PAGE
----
Curve25519 and/or Curve41417 and/or Alternatives in Gecko/Firefox (was Re: Road to RC4-free web (the case for YouTube without RC4))

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Curve25519 and/or Curve41417 and/or Alternatives in Gecko/Firefox (was Re: Road to RC4-free web (the case for YouTube without RC4))

Brian Smith-19
On Thu, Jul 10, 2014 at 5:33 AM, Kurt Roeckx <[hidden email]> wrote:
>
> [snip]
> An other alternative is using curve25519.  It's also not standardized yet, but at this time it seems more likely to be standardized first.

Thanks for bringing up curve25519. I'd like to share a recent paper
written by Daniel J. Bernstein, Chitchanok Chuengsatiansup, and Tanja
Lange:

      "Curve41417: Karatsuba revisited.''
      http://cr.yp.to/papers.html#curve41417

Section 1.5, "Is high security useful?" is particularly interesting.

I think it is likely the case that Curve25519 solves the wrong
problem*: it tries to be faster than NIST P-256 but only the same
strength, but I think a new standard curve should be the same speed as
NIST P-256 but much stronger. My thinking is that now, when Curve25519
isn't an option, everybody is using P-256 without significant
performance complaints. This shows that we don't really need something
faster than P-256. Further, as the paper states in section 1.5, there
are quite a few reasons to want to have a security level higher than
~125 bits, if we can get it with reasonable performance and without
compromising other security goals, which we apparently can, according
to this paper.

By the way, an extra notable merit of this paper is that they focused
on ARM performance

I would like to hear what others think about this, including what
people think Gecko should do.

Cheers,
Brian

* Besides performance, Curve25519 solves other problems, but in
general all of the other new alternatives like curve41417 solve them
too.
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Re: Curve25519 and/or Curve41417 and/or Alternatives in Gecko/Firefox (was Re: Road to RC4-free web (the case for YouTube without RC4))

Kurt Roeckx
On Thu, Jul 10, 2014 at 09:57:56AM -0700, Brian Smith wrote:

> On Thu, Jul 10, 2014 at 5:33 AM, Kurt Roeckx <[hidden email]> wrote:
> >
> > [snip]
> > An other alternative is using curve25519.  It's also not standardized yet, but at this time it seems more likely to be standardized first.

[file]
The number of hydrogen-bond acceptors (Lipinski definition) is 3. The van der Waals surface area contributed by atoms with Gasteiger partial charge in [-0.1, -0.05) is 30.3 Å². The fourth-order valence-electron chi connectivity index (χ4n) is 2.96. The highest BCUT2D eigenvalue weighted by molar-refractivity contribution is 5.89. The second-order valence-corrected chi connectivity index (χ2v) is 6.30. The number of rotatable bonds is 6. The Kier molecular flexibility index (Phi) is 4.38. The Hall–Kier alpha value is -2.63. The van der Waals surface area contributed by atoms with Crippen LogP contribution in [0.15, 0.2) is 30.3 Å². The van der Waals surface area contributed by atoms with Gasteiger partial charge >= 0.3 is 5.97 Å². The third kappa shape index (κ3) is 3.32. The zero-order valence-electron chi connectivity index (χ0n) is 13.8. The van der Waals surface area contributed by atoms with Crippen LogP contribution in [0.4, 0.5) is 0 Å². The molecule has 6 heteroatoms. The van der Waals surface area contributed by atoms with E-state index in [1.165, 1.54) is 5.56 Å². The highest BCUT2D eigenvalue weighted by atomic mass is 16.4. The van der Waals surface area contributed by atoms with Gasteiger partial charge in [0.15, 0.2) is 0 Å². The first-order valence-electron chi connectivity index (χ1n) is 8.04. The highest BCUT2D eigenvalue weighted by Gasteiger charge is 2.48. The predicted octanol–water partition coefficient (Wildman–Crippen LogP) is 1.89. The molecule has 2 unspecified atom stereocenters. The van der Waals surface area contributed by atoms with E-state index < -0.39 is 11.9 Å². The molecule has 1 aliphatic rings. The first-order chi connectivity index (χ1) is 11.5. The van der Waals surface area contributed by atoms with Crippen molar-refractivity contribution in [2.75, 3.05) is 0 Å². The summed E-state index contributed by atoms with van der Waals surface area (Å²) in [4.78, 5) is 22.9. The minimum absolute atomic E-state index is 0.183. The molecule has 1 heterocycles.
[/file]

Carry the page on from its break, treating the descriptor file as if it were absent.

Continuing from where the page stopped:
>
> Thanks for bringing up curve25519. I'd like to share a recent paper
> written by Daniel J. Bernstein, Chitchanok Chuengsatiansup, and Tanja
> Lange:
>
>       "Curve41417: Karatsuba revisited.''
>       http://cr.yp.to/papers.html#curve41417
>
> Section 1.5, "Is high security useful?" is particularly interesting.
>
> I think it is likely the case that Curve25519 solves the wrong
> problem*: it tries to be faster than NIST P-256 but only the same
> strength, but I think a new standard curve should be the same speed as
> NIST P-256 but much stronger. My thinking is that now, when Curve25519
> isn't an option, everybody is using P-256 without significant
> performance complaints. This shows that we don't really need something
> faster than P-256. Further, as the paper states in section 1.5, there
> are quite a few reasons to want to have a security level higher than
> ~125 bits, if we can get it with reasonable performance and without
> compromising other security goals, which we apparently can, according
> to this paper.
>
> By the way, an extra notable merit of this paper is that they focused
> on ARM performance
>
> I would like to hear what others think about this, including what
> people think Gecko should do.

I think it looks promosing.  But like the paper indicates it needs
time for other people to review it before it's going to see any
adoption.  Curve25519 on the other hand is almost 10 years old
now, and provides the security I currently think is at a good
level, and is fast.  So I think we should try to adopt curve25519
and later see if we should adopt Curve41417.


Kurt

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Re: Curve25519 and/or Curve41417 and/or Alternatives in Gecko/Firefox (was Re: Road to RC4-free web (the case for YouTube without RC4))

Dirkjan Ochtman